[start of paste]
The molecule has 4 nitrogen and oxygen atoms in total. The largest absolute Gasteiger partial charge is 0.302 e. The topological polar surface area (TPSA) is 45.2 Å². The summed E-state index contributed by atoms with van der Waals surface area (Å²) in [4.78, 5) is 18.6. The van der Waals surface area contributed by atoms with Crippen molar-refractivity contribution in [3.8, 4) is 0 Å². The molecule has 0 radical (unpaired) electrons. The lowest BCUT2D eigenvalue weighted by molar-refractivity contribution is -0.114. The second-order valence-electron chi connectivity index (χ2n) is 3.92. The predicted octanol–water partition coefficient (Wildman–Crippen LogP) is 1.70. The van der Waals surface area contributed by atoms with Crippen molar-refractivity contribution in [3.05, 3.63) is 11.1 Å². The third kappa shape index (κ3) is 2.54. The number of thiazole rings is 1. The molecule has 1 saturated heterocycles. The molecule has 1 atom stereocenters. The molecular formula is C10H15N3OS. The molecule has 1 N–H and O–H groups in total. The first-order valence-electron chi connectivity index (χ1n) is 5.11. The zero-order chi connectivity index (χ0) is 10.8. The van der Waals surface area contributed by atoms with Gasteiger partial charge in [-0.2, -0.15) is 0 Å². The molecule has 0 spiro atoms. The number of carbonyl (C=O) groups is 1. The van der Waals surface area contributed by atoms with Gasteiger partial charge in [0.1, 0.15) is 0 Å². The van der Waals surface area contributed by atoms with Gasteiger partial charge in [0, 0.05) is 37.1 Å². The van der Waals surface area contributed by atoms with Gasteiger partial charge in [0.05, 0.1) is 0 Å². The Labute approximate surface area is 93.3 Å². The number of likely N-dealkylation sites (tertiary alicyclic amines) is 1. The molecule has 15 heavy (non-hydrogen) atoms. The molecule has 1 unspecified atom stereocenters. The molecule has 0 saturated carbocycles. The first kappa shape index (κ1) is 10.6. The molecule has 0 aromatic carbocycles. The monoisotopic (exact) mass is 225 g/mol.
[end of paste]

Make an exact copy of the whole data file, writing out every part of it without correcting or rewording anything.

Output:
The molecule has 4 nitrogen and oxygen atoms in total. The largest absolute Gasteiger partial charge is 0.302 e. The topological polar surface area (TPSA) is 45.2 Å². The summed E-state index contributed by atoms with van der Waals surface area (Å²) in [4.78, 5) is 18.6. The van der Waals surface area contributed by atoms with Crippen molar-refractivity contribution in [3.8, 4) is 0 Å². The molecule has 0 radical (unpaired) electrons. The lowest BCUT2D eigenvalue weighted by molar-refractivity contribution is -0.114. The second-order valence-electron chi connectivity index (χ2n) is 3.92. The predicted octanol–water partition coefficient (Wildman–Crippen LogP) is 1.70. The van der Waals surface area contributed by atoms with Crippen molar-refractivity contribution in [3.05, 3.63) is 11.1 Å². The third kappa shape index (κ3) is 2.54. The number of thiazole rings is 1. The molecule has 1 saturated heterocycles. The molecule has 1 atom stereocenters. The molecular formula is C10H15N3OS. The molecule has 1 N–H and O–H groups in total. The first-order valence-electron chi connectivity index (χ1n) is 5.11. The zero-order chi connectivity index (χ0) is 10.8. The van der Waals surface area contributed by atoms with Gasteiger partial charge in [-0.2, -0.15) is 0 Å². The molecule has 0 spiro atoms. The number of carbonyl (C=O) groups is 1. The van der Waals surface area contributed by atoms with Gasteiger partial charge in [0.1, 0.15) is 0 Å². The van der Waals surface area contributed by atoms with Gasteiger partial charge in [0, 0.05) is 37.1 Å². The van der Waals surface area contributed by atoms with Gasteiger partial charge in [0.05, 0.1) is 0 Å². The Labute approximate surface area is 93.3 Å². The number of likely N-dealkylation sites (tertiary alicyclic amines) is 1. The molecule has 15 heavy (non-hydrogen) atoms. The molecule has 1 unspecified atom stereocenters. The molecule has 0 saturated carbocycles. The first kappa shape index (κ1) is 10.6. The molecule has 0 aromatic carbocycles. The monoisotopic (exact) mass is 225 g/mol.